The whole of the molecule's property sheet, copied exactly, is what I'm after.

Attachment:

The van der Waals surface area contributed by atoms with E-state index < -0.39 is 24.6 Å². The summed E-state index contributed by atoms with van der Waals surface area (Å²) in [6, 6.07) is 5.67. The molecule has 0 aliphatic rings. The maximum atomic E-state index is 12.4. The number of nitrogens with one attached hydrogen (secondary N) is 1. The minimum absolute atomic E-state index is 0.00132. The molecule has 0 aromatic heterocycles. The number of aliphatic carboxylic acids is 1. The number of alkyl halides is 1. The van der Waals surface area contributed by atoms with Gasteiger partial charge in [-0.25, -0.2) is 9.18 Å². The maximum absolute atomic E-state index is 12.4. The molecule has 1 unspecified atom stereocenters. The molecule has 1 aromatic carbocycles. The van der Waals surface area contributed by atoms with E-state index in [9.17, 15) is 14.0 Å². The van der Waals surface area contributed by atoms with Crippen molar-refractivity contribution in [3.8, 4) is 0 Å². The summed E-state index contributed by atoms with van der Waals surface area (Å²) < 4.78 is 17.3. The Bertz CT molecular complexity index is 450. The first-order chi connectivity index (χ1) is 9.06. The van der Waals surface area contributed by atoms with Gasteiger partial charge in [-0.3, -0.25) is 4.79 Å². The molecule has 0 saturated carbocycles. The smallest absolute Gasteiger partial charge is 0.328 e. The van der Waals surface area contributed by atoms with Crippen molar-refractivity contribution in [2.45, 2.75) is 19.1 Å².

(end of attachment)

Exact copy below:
The van der Waals surface area contributed by atoms with E-state index < -0.39 is 24.6 Å². The summed E-state index contributed by atoms with van der Waals surface area (Å²) in [6, 6.07) is 5.67. The molecule has 0 aliphatic rings. The maximum atomic E-state index is 12.4. The number of nitrogens with one attached hydrogen (secondary N) is 1. The minimum absolute atomic E-state index is 0.00132. The molecule has 0 aromatic heterocycles. The number of aliphatic carboxylic acids is 1. The number of alkyl halides is 1. The van der Waals surface area contributed by atoms with Gasteiger partial charge in [-0.25, -0.2) is 9.18 Å². The maximum absolute atomic E-state index is 12.4. The molecule has 1 unspecified atom stereocenters. The molecule has 1 aromatic carbocycles. The van der Waals surface area contributed by atoms with E-state index in [9.17, 15) is 14.0 Å². The van der Waals surface area contributed by atoms with Crippen molar-refractivity contribution in [3.8, 4) is 0 Å². The summed E-state index contributed by atoms with van der Waals surface area (Å²) < 4.78 is 17.3. The Bertz CT molecular complexity index is 450. The first-order chi connectivity index (χ1) is 9.06. The van der Waals surface area contributed by atoms with Gasteiger partial charge in [-0.3, -0.25) is 4.79 Å². The molecule has 0 saturated carbocycles. The smallest absolute Gasteiger partial charge is 0.328 e. The van der Waals surface area contributed by atoms with Crippen molar-refractivity contribution in [2.45, 2.75) is 19.1 Å².